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Comedy legend Gene Fitzpatrick is laughing again after a life-changing stroke

11 Jan 2024
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‘Blue Monday’ (15th January) is thought to be the most depressing day of the year but someone who could chase away the post-Christmas blues is legendary local comedian Gene Fitzpatrick. Gene has been making the public laugh for more than four decades and with his upbeat persona may seem an unlikely candidate for experiencing ill health. Gene had an unexpected, life-changing stroke in June 2021 however. It has been a long, hard road to recovery for Gene, but he is sharing his story to raise awareness of stroke and to encourage other stroke survivors to keep pushing on their recovery journeys and see there is still hope after a stroke.

Gene recalls; “It was 17th June 2021. I was getting ready to go and get my hair cut. I was about to head out the front door but started to feel unwell. I went back into the kitchen, made a coffee and when I started to try and talk, it sounded all wrong. I said to my wife, ‘I’m talking funny’, and she said, ‘so you should be, you're supposed to be a comedian’ but we knew something really wasn’t right and phoned an ambulance.”

“I had no outward signs of a stroke- no fallen mouth, no drooped eye, nothing like that, so when the paramedics arrived they spent about 20 minutes trying to work out what was wrong. They took me to Craigavon Area Hospital and after tests the doctor told me I should have been on blood thinners to prevent blood clots. He then informed me that I had had a stroke. That was a huge shock.”

“Up until that point I had been feeling grand, except for the impact on my speech. Then one of the nurses gave me a drink of water and I coughed and spluttered, and they told me my swallow had gone. The following day I was ten times worse than the day I had the stroke. I lost my voice as well as my swallow and the power on my left-hand side had gone. Due to the issues with my swallow I was Nil by Mouth. That was really tough because I wasn't even allowed to sip water off a spoon, I was tube fed through my nose. It was very frustrating.”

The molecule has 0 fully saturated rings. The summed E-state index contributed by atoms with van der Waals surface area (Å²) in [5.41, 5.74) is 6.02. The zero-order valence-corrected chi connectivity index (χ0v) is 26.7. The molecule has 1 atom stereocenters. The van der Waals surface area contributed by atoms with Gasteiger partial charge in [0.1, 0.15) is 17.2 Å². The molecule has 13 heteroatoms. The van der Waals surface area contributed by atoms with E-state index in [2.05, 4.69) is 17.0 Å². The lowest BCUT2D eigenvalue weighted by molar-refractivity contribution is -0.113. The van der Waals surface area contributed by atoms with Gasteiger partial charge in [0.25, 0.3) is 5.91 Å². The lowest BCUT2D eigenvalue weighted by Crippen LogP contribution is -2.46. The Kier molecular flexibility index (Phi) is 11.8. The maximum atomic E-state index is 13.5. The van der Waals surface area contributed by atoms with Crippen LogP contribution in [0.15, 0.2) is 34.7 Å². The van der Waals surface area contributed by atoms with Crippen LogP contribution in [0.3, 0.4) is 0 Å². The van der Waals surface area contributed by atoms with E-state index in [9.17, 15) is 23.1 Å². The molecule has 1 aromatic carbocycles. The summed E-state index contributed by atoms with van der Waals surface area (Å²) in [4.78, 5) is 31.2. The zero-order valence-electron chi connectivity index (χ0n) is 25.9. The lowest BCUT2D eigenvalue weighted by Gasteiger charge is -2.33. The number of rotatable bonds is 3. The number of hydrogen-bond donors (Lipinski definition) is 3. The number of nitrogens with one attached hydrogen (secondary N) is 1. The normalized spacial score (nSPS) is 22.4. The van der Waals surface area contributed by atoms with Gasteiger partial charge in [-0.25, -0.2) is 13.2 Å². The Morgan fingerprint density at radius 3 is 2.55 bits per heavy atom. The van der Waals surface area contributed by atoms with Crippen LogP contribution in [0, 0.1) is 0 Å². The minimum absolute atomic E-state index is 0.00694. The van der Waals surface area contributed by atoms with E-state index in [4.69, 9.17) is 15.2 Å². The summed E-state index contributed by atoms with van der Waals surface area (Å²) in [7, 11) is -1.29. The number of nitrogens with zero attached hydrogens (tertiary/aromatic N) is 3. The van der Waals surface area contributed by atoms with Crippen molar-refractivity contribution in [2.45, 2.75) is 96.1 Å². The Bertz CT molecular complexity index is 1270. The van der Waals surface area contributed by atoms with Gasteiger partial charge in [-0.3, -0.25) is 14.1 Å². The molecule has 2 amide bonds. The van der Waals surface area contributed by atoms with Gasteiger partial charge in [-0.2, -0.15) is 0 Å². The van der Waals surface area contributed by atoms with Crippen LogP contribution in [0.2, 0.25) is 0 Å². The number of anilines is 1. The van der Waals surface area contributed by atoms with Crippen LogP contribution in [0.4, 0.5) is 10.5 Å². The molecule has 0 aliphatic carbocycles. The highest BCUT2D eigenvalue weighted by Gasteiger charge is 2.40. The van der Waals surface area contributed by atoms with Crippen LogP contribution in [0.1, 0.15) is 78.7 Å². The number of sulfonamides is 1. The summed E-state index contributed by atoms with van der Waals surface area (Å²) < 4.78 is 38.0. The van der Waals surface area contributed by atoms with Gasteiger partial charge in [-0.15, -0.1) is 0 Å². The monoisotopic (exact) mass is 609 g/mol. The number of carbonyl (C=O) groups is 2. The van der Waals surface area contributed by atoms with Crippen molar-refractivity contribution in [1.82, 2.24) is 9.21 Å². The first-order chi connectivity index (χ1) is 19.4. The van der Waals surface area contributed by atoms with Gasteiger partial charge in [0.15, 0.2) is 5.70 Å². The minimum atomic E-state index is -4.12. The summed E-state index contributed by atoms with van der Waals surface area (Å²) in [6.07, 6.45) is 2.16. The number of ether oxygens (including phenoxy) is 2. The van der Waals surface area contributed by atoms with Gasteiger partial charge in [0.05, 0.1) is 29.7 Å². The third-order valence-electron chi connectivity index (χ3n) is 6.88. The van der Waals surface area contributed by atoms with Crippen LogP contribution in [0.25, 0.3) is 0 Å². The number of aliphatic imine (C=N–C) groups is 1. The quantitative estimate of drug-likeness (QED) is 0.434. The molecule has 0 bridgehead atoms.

Despite the severity of the impact of his stroke Gene started on his recovery journey almost immediately. He explains; “A couple of days after my stroke I started doing walking exercises on a machine. It was just 10 or 15 steps and then I was back in bed, but it was a start. After a while I was transferred to Lurgan Hospital for more rehab. I was really fed up with being tube fed through my nose at that stage and asked if there was anything that could be done about that. Thankfully the medical team were able to insert a PEG feeding tube into my stomach which was a lot easier for me to handle.”

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“I ended up staying in hospital for three months which was hard- for me and my family. After I was discharged from hospital the Community Stroke Team started coming out to me, so I could continue my rehab at home. That lasted for 12 weeks and at that stage I had to have a hospital bed downstairs as I wasn’t allowed to go upstairs or do much really. I made a promise to myself when my home rehab ended however that by Christmas time I would be upstairs in my own bed. And I was. I had to get an aid to help me get out of bed, but I did it. I also started trying to have some food. I started with things like an ice lolly or foods that had been thoroughly blended and slowly but surely, I made progress. Now I can eat 99% of things which is great.”

Gene credits a lot of his progress to the support he received from local health charity Northern Ireland Chest Heart & Stroke (NICHS). He explains; “Lynne from NICHS phoned me after I had been discharged from hospital and she then came out to see me. She told me about the charity’s Post Rehab Exercise Programme (PREP) as well as their Surviving Stroke Wellness Sessions. PREP sounded brilliant, but I couldn’t go at that time because I wasn't able to drive. So, I used to practice around Tesco's car park on a Sunday morning when it was empty with my son. He used to call it ‘dad’s white-knuckle ride’! It was like learning to drive all over again, but I followed all the DVLA guidance and got back to driving.”

“I started going to PREP and I have to say, for anybody that has had a stroke, PREP is the best thing ever. It’s absolutely brilliant. It involves a combination of education and physio-developed exercises and the physios and NICHS staff that lead the sessions are great. I still do the exercises I learnt at PREP every day. I start every morning with a cup of tea and then do about 20 minutes of PREP exercises. Recently I have also started to go to the gym later on in the mornings. I do about 45 minutes of cycling, walking and weights and honestly, I feel brilliant.”